My mother and father like the internet as much as the next person and enjoy surfing around, looking things up, reading the news, watching old music videos on Youtube as well as researching their next holiday.
However, they have never and won’t do any of their banking online. Moreover, they seldom buy anything online as they are worried about the security of it all.
Despite the extra effort involved, they prefer to do their banking in their local branch, which is a few miles away in a local town as they live in a semi-rural area.
Now, my parents are both retired and you could put their preferences down to their age or just their beliefs. But, after talking to many people about this I believe that they are not alone in their behaviour and that many others, and not just older folk, share similar concerns and behaviours when it comes to their own banking affairs.
Moreover, despite banks’ protestations about the security of their banking systems, concerns about data privacy and security are real and are set to persist, particularly in the face of stories that seem to appear regularly in the press about data security breaches and online accounts that have been hacked.
My mother and fathers situation is further complicated by the fact that many of the big retail banks in the UK have been going through a rationalisation of their branch networks over the last few years, particularly in rural areas. In fact, since 1989 the number of banks in rural areas in the UK has been cut in half.
The effect of this rationalisation is being partly offset by banks’ communication and education efforts encouraging as many of their customers as possible to use their online banking services. And, their efforts are working as the use of online and mobile banking has grown by over 200 per cent in the last four years in the UK.
But, what about the customers like my mum and dad that don’t want to use online banking?
Does that mean that their only choice is to have to travel, sometimes long distances, to be able to visit their bank? And, what if they don’t have access to a car or don’t live in an area with good travel links?
Now, I understand that it is expensive to run a bank branch network. In fact, according to an article in The Economist in 2012 it estimated that “For most big retail banks, renting, equipping and staffing branches can easily account for 40-60% of their total operating costs, with computer systems making up most of the rest”.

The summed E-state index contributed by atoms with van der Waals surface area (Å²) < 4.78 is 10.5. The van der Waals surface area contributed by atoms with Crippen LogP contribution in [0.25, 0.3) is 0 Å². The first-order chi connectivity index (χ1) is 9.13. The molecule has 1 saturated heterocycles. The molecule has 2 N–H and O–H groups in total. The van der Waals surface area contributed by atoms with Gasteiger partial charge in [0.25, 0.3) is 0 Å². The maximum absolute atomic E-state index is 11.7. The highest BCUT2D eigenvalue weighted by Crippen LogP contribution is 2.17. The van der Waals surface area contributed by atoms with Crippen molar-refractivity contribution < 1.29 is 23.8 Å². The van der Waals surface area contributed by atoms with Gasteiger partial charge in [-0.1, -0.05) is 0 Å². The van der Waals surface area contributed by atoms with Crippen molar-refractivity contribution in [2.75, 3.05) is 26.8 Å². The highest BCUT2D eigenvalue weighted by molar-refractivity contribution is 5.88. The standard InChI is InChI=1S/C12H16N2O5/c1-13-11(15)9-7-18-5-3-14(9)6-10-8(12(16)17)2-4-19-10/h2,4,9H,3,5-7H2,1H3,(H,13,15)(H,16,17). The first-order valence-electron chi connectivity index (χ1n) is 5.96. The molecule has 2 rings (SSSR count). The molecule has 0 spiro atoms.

But, those figures are based on the assumption that banks own/rent and operate their own branches. Right?
Is that necessary? Could banks not apply what we have seen and learnt from the rise of co-working spaces in recent years and develop a rural face to face banking model that builds on the principles of co-working?
For example, could you imagine a situation where in a rural town centre there exists a ‘banking space’, that is ‘shared’ by a number of banks, building societies, and possibly other financial institutions? In this scenario, a customer could call up and arrange an appointment with their bank via a concierge, or even just drop in, to see a member of the bank’s staff so that they can conduct their banking business. Moreover, when more specialised services are required, like mortgage advice, it could be ‘piped’ in by secure video link like it is already being done by the UK’s Nationwide Building Society.
Obviously, something like this would have to be subject to a strict set of rules, procedures and conditions. But, I know the systems and technology to deliver such a solution exists.
So, would banks consider such a scheme to help them reach and engage a greater number of their customers, particularly those in rural situations and those that still want to do their banking face to face? Would they be willing to give up the logic of having their own space and focus on providing better service and an experience that some of their customers want? And, would such a system help solve the economic problems associated with sustaining a rural branch network poses?
I don’t know the answers to all of these questions but I definitely think they are worth exploring.
This post was originally posted on Forbes.com here.